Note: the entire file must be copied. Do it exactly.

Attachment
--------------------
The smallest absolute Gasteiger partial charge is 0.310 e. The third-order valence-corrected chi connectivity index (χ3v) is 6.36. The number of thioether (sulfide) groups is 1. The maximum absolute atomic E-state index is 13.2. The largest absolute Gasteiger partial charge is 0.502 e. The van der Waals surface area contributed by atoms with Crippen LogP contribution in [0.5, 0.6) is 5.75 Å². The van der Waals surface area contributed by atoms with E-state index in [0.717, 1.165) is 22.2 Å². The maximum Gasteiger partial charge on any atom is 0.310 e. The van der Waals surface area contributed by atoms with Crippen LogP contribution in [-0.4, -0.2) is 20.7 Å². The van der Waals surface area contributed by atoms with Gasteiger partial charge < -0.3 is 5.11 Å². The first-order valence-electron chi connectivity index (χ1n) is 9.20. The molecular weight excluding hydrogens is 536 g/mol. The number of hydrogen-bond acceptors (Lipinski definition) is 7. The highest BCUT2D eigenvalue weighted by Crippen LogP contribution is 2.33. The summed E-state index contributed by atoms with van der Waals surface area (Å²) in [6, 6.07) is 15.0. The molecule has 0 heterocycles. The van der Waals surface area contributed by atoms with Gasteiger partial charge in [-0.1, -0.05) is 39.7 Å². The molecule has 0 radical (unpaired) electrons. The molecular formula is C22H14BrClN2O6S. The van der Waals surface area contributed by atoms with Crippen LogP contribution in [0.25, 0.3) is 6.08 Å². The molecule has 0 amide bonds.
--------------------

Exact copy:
The smallest absolute Gasteiger partial charge is 0.310 e. The third-order valence-corrected chi connectivity index (χ3v) is 6.36. The number of thioether (sulfide) groups is 1. The maximum absolute atomic E-state index is 13.2. The largest absolute Gasteiger partial charge is 0.502 e. The van der Waals surface area contributed by atoms with Crippen LogP contribution in [0.5, 0.6) is 5.75 Å². The van der Waals surface area contributed by atoms with E-state index in [0.717, 1.165) is 22.2 Å². The maximum Gasteiger partial charge on any atom is 0.310 e. The van der Waals surface area contributed by atoms with Crippen LogP contribution in [-0.4, -0.2) is 20.7 Å². The van der Waals surface area contributed by atoms with Gasteiger partial charge < -0.3 is 5.11 Å². The first-order valence-electron chi connectivity index (χ1n) is 9.20. The molecular weight excluding hydrogens is 536 g/mol. The number of hydrogen-bond acceptors (Lipinski definition) is 7. The highest BCUT2D eigenvalue weighted by Crippen LogP contribution is 2.33. The summed E-state index contributed by atoms with van der Waals surface area (Å²) in [6, 6.07) is 15.0. The molecule has 0 heterocycles. The van der Waals surface area contributed by atoms with Gasteiger partial charge in [-0.1, -0.05) is 39.7 Å². The molecule has 0 radical (unpaired) electrons. The molecular formula is C22H14BrClN2O6S. The van der Waals surface area contributed by atoms with Crippen LogP contribution in [0.25, 0.3) is 6.08 Å². The molecule has 0 amide bonds.